|Chavez, Pollyanna R. -|
|Chung, Jayong -|
|Liu, Chun -|
|Paiva, Sergio A. -|
|Seitz, Helmut K. -|
|Wang, Xiang-Dong -|
|Lian, Fuzhi -|
Submitted to: Journal of Nutrition
Publication Type: Peer Reviewed Journal
Publication Acceptance Date: March 7, 2011
Publication Date: April 13, 2011
Citation: Chavez, P., Chung, J., Liu, C., Paiva, S., Seitz, H., Wang, X., Lian, F. 2011. Long term ethanol consumption promotes hepatic tumorigenesis but impairs normal hepatocyte proliferation in rats. Journal of Nutrition. 141(6):1049-1055 PMID 21490289. Interpretive Summary: Until now, the question of whether alcohol could promote carcinogenesis by its own action or whether it did so by acting as cofactor in the presence of other risk factors has not been well defined. By eliminating these other factors from our model, we were able to show that alcohol can act as a promoter in liver cancer development, independent of any role in carcinogen activation or tumor initiation and uncomplicated by viral infection, inadequate diet, or partial hepatectomy of the liver. We report here the results of long-term ethanol feeding for six and ten months with a nutritionally adequate liquid diet in a chemically-initiated carcinogenic rat model. Importantly, we observe an impaired growth of normal liver cells alongside increased tumor formation, which are characterized by decreased cellular proliferation, accompanied by adenoma formation in alcohol fed rats. Further the alcohol-impaired hepatocyte growth was associated with reduced plasma levels of insulin like growth factor-1, an essential anabolic agent for cell growth. We concluded that this model of alcohol-promoted liver cancer development is a good model for studying dietary intervention against alcohol-related hepatic carcinogenesis.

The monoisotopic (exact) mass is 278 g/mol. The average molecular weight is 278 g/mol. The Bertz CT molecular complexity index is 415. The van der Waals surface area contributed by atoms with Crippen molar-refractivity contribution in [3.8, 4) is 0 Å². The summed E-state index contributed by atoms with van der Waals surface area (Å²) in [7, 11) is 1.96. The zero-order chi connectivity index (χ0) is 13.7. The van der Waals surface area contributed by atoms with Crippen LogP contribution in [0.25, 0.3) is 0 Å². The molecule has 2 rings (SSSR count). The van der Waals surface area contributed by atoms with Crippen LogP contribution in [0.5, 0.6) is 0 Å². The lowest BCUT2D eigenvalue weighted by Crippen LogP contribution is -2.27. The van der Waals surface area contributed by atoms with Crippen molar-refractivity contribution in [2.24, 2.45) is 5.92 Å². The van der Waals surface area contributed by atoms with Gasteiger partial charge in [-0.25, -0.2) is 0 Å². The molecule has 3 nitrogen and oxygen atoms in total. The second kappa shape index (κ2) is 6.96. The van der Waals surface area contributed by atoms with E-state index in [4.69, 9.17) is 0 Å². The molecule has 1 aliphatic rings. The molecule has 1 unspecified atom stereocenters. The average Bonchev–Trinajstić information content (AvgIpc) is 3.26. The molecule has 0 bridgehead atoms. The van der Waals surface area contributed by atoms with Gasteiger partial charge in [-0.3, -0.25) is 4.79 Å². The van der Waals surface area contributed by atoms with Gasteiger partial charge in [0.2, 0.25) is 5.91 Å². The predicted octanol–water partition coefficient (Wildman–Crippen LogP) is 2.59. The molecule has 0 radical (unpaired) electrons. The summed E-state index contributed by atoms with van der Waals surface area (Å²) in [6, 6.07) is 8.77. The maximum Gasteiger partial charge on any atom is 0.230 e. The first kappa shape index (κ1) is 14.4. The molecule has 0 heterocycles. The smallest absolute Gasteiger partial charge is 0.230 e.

Technical Abstract: Chronic and excessive alcohol consumption has been related to an increased risk of several cancers, including that of the liver; however, studies in animal models have yet to conclusively determine whether ethanol acts as a tumor promoter in hepatic tumorigenesis. We examined whether prolonged alcohol consumption could act as a hepatic tumor promoter after initiation by diethylnitrosamine (DEN) in a rat model. Male Sprague-Dawley rats were injected with 20 mg DEN/kg body weight 1 wk before introduction of either an ethanol liquid diet or an isoenergic control liquid diet. Hepatic pathological lesions, hepatocyte proliferation, apoptosis, PPARa and PPARg, and plasma insulin-like growth factor 1 (IGF-1) levels were assessed after 6 and 10 mo. Mean body and liver weights, plasma IGF-1 concentration, hepatic expressions of proliferating cellular nuclear antigen and Ki-67, and cyclin D1 in ethanol-fed rats were all significantly lower after 10 mo of treatment compared with control rats. In addition, levels of hepatic PPARg protein, not PPARa, were significantly higher in the ethanol-fed rats after prolonged treatment. Although ethanol feeding also resulted in significantly fewer altered hepatic foci, hepatocellular adenoma was detected in ethanol-fed rats at 10 mo, but not in control rats given the same dose of DEN. Together, these results indicate that chronic, excessive ethanol consumption impairs normal hepatocyte proliferation, which is associated with reduced IGF-1 levels, but promotes hepatic carcinogenesis.